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Charlie's In The House: Lyric Repertory Company's 'Murder For Two'

If you don’t think that a 90-minute farce with a tiny cast can be as entertaining as a full-scale musical comedy, then you obviously haven’t seen the Lyric Repertory Company’s current production of Murder for Two.

At first glance, Murder for Two seems like a simple show to stage. All you need is a garden-variety drawing room set, a baby grand piano and two actors. Oh, did I mention that the actors have to be able to sing, dance, play the piano, portray 13 separate characters and be absolutely, totally uninhibited?

Director Richie Call somehow found two such theatrical unicorns in Eric Shorey and Eric Van Tielen. Both Shorey and Van Tielen were great in the Lyric’s production of Mama Mia earlier this season. But -- good as it was -- Mama Mia can’t hold a candle to Murder for Two as a showcase for these actors’ talents.

As its name implies, Murder for Two is a take-off on those traditional locked-room murder mystery plays -- like the kind Agatha Christie might have written if she were funny, musical and a little bit androgynous. Which she wasn’t. Too bad, eh? Because Murder for Two is a lot more fun than And Then There Were None.

I don’t know where playwrights Joe Kinosian and Kellen Blair got the idea for this wacky whodunit, but I can’t imagine anyone performing the play better than Shorey and Van Tielen.

As Marcus Moscowicz, Van Tielen plays an inept beat cop with delusions of being a detective who stumbles over the murder of a prominent author at his own birthday party. A la Dame Christie, the murderer has to be one of the party guests, right?

Shorey does the heavy lifting in Murder for Two; he gets to portray all 12 of the murder suspects who come in a wide variety of ages and genders. Shorey does it all without costume changes, relying instead on rapid-fire shifts of voices and mannerisms to clearly identify each of the potential perpetrators. The characterizations aren’t deep, of course; there isn’t time for that and this isn’t Death of a Salesman after all.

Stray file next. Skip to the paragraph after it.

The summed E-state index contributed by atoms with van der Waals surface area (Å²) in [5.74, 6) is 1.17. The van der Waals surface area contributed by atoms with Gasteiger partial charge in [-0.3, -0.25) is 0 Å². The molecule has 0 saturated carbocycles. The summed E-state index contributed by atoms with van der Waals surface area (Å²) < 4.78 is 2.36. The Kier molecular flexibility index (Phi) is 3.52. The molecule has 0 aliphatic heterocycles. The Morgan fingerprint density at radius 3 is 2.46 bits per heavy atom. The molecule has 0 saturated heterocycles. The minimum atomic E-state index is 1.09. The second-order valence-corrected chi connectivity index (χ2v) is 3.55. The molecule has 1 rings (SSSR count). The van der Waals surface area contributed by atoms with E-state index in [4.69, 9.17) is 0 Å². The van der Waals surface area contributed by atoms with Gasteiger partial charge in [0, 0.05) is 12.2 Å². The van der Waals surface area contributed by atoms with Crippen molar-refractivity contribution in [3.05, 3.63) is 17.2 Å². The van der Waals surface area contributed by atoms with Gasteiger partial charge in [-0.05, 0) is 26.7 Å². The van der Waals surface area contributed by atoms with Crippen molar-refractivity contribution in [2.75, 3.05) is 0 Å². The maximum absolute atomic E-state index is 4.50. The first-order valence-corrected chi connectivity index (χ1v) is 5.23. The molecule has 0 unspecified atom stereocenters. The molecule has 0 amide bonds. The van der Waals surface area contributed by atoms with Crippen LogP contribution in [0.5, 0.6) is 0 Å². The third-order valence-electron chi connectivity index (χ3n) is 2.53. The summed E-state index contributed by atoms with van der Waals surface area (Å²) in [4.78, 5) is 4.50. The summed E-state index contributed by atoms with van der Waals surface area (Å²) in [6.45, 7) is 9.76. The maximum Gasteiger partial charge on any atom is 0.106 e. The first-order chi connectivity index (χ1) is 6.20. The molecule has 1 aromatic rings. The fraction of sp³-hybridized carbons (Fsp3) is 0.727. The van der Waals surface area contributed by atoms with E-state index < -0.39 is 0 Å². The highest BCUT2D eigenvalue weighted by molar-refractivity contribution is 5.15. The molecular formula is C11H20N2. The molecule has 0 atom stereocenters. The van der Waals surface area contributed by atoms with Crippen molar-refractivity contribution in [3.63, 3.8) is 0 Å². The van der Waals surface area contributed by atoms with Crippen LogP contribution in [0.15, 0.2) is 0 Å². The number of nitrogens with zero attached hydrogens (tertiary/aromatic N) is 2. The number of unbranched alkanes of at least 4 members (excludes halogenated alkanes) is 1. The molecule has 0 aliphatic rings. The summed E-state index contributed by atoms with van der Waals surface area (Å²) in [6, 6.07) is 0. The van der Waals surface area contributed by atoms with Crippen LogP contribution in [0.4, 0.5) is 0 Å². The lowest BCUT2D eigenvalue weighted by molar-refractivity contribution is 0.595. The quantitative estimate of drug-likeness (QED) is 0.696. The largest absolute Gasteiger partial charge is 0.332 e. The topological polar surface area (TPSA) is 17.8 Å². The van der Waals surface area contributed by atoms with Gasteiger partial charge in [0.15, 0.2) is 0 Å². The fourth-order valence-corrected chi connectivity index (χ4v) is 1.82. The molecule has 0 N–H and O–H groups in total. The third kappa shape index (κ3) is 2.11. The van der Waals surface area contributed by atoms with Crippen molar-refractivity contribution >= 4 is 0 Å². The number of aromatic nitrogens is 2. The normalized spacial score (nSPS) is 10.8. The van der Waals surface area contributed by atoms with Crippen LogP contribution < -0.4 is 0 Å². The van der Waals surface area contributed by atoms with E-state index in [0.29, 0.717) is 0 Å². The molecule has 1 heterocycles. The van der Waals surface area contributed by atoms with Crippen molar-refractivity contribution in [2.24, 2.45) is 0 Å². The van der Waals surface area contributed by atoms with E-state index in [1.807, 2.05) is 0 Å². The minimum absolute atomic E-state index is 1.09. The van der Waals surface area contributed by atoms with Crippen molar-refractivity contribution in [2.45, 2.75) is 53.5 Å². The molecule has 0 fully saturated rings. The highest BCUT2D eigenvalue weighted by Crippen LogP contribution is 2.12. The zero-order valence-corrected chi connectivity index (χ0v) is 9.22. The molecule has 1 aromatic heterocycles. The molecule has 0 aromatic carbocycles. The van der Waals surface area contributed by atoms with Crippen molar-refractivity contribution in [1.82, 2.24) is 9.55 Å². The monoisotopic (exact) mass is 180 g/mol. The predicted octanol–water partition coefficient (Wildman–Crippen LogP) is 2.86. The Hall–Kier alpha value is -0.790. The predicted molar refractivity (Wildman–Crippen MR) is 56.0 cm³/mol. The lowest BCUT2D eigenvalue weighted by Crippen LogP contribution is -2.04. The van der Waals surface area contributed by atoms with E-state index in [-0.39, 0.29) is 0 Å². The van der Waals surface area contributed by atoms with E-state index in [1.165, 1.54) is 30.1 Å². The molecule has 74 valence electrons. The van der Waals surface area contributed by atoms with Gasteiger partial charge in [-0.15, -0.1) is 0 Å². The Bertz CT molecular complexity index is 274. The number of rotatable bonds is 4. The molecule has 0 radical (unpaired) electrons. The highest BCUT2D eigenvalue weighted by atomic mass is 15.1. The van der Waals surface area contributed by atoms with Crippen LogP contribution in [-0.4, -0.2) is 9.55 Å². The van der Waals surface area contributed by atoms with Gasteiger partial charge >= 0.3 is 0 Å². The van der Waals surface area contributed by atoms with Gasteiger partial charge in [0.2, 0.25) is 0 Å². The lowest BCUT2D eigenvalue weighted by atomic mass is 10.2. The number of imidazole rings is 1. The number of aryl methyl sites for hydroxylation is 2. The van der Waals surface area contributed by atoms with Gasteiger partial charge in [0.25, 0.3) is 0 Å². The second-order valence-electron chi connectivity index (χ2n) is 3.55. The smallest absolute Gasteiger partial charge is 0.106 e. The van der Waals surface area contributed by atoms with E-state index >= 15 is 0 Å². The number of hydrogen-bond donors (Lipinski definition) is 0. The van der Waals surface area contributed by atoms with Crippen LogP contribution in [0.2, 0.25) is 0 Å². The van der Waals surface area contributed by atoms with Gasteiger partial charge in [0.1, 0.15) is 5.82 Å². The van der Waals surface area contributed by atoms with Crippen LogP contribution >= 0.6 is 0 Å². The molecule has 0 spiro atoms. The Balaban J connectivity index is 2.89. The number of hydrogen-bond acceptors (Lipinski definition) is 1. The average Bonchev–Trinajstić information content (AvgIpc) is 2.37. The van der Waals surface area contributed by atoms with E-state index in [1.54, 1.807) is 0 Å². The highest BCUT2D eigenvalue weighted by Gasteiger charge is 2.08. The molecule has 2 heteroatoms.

Murder for Two isn’t just a clever farce, however. It’s also a musical.  But Shorey and Van Tielen aren’t supported by an orchestra or recorded music; they don’t even rate a four-piece combo. The actors beat out the show’s witty original score on the piano, trading the roles of pianist and vocalist throughout the evening.

The Lyric’s production of Murder for Two works brilliantly because Shorey and Van Tielen are so incredibly versatile. Any competent actor can develop a characterization and perform it on stage. But Murder for Two demands a whole range of skills different– the ability to change characters at the drop of a hat, to adopt subtle variations of movement and posture, to lampoon various stereotypes and to perform distinctively zany vocal impressions.  The audience left the performance I saw marveling at the talent that Shorey and Van Tielen had displayed. So did I.

Murder for Two is the kind of show that actors tend to dedicate themselves to for months or years in order to fully meet its challenges. That even Equity professionals like Shorey and Van Tielen can deliver performances of this caliber in a repertory format is another real measure of their talent.

Additional performances of Murder for Two are slated at the Caine Lyric Theatre in downtown Logan through Aug. 3. For ticket information, visit LYRICREP.ORG.

Support for Charlie's In The House comes from The Cache Valley Visitor Bureau and The Sportsman